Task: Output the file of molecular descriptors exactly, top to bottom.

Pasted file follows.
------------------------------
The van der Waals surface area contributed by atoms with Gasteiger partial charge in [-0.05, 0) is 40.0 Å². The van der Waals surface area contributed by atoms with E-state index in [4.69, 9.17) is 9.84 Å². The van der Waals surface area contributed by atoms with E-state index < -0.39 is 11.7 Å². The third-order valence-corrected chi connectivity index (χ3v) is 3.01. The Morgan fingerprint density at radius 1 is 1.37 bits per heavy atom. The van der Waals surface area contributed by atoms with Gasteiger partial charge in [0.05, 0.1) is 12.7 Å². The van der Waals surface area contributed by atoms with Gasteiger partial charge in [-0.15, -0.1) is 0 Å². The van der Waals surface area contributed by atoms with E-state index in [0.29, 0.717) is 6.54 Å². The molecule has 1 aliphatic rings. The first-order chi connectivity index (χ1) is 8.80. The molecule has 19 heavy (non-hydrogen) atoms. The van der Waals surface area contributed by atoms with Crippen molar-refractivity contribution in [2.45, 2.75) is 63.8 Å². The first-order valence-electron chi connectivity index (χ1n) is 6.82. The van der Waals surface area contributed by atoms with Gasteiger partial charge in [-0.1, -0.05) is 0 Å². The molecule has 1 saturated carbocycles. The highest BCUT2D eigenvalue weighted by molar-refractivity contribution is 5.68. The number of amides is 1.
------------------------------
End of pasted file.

The van der Waals surface area contributed by atoms with Gasteiger partial charge in [-0.05, 0) is 40.0 Å². The van der Waals surface area contributed by atoms with E-state index in [4.69, 9.17) is 9.84 Å². The van der Waals surface area contributed by atoms with E-state index < -0.39 is 11.7 Å². The third-order valence-corrected chi connectivity index (χ3v) is 3.01. The Morgan fingerprint density at radius 1 is 1.37 bits per heavy atom. The van der Waals surface area contributed by atoms with Gasteiger partial charge in [0.05, 0.1) is 12.7 Å². The van der Waals surface area contributed by atoms with Gasteiger partial charge in [-0.15, -0.1) is 0 Å². The van der Waals surface area contributed by atoms with E-state index in [0.29, 0.717) is 6.54 Å². The molecule has 1 aliphatic rings. The first-order chi connectivity index (χ1) is 8.80. The molecule has 19 heavy (non-hydrogen) atoms. The van der Waals surface area contributed by atoms with Crippen molar-refractivity contribution in [2.45, 2.75) is 63.8 Å². The first-order valence-electron chi connectivity index (χ1n) is 6.82. The van der Waals surface area contributed by atoms with Gasteiger partial charge in [-0.1, -0.05) is 0 Å². The molecule has 1 saturated carbocycles. The highest BCUT2D eigenvalue weighted by molar-refractivity contribution is 5.68. The number of amides is 1.